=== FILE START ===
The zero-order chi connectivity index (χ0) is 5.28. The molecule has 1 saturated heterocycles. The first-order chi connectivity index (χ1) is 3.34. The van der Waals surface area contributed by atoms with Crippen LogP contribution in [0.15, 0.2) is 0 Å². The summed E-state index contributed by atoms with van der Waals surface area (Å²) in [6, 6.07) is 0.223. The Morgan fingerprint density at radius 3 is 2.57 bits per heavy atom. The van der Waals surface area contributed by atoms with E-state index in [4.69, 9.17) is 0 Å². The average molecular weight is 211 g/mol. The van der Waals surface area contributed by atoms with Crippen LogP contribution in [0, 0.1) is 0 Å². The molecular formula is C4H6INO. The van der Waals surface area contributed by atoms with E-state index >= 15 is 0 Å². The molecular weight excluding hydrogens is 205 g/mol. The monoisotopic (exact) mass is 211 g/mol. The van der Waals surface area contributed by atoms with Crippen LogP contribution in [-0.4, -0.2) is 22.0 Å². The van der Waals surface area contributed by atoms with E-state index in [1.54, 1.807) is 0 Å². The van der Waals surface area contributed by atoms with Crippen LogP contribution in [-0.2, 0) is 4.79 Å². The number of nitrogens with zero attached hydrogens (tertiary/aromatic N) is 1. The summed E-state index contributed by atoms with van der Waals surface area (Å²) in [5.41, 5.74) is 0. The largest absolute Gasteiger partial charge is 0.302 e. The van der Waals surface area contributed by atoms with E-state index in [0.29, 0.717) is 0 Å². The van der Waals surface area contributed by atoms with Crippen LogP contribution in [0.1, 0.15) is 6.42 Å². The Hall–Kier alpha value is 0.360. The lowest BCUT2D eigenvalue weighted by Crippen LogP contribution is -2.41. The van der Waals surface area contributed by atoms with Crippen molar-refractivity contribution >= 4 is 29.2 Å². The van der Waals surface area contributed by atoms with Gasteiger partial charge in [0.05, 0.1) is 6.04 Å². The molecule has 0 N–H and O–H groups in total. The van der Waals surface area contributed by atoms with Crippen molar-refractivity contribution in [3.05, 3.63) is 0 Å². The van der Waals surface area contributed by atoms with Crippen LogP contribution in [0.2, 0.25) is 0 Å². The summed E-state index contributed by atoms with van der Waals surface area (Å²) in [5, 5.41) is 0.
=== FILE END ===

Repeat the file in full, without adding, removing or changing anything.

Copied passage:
The zero-order chi connectivity index (χ0) is 5.28. The molecule has 1 saturated heterocycles. The first-order chi connectivity index (χ1) is 3.34. The van der Waals surface area contributed by atoms with Crippen LogP contribution in [0.15, 0.2) is 0 Å². The summed E-state index contributed by atoms with van der Waals surface area (Å²) in [6, 6.07) is 0.223. The Morgan fingerprint density at radius 3 is 2.57 bits per heavy atom. The van der Waals surface area contributed by atoms with E-state index in [4.69, 9.17) is 0 Å². The average molecular weight is 211 g/mol. The van der Waals surface area contributed by atoms with Crippen LogP contribution in [0, 0.1) is 0 Å². The molecular formula is C4H6INO. The van der Waals surface area contributed by atoms with E-state index >= 15 is 0 Å². The molecular weight excluding hydrogens is 205 g/mol. The monoisotopic (exact) mass is 211 g/mol. The van der Waals surface area contributed by atoms with Crippen LogP contribution in [-0.4, -0.2) is 22.0 Å². The van der Waals surface area contributed by atoms with E-state index in [1.54, 1.807) is 0 Å². The van der Waals surface area contributed by atoms with Crippen LogP contribution in [-0.2, 0) is 4.79 Å². The number of nitrogens with zero attached hydrogens (tertiary/aromatic N) is 1. The summed E-state index contributed by atoms with van der Waals surface area (Å²) in [5.41, 5.74) is 0. The largest absolute Gasteiger partial charge is 0.302 e. The van der Waals surface area contributed by atoms with E-state index in [0.29, 0.717) is 0 Å². The van der Waals surface area contributed by atoms with Crippen LogP contribution in [0.1, 0.15) is 6.42 Å². The Hall–Kier alpha value is 0.360. The lowest BCUT2D eigenvalue weighted by Crippen LogP contribution is -2.41. The van der Waals surface area contributed by atoms with Crippen molar-refractivity contribution >= 4 is 29.2 Å². The van der Waals surface area contributed by atoms with Gasteiger partial charge in [0.05, 0.1) is 6.04 Å². The molecule has 0 N–H and O–H groups in total. The van der Waals surface area contributed by atoms with Crippen molar-refractivity contribution in [3.05, 3.63) is 0 Å². The van der Waals surface area contributed by atoms with Crippen LogP contribution in [0.2, 0.25) is 0 Å². The summed E-state index contributed by atoms with van der Waals surface area (Å²) in [5, 5.41) is 0.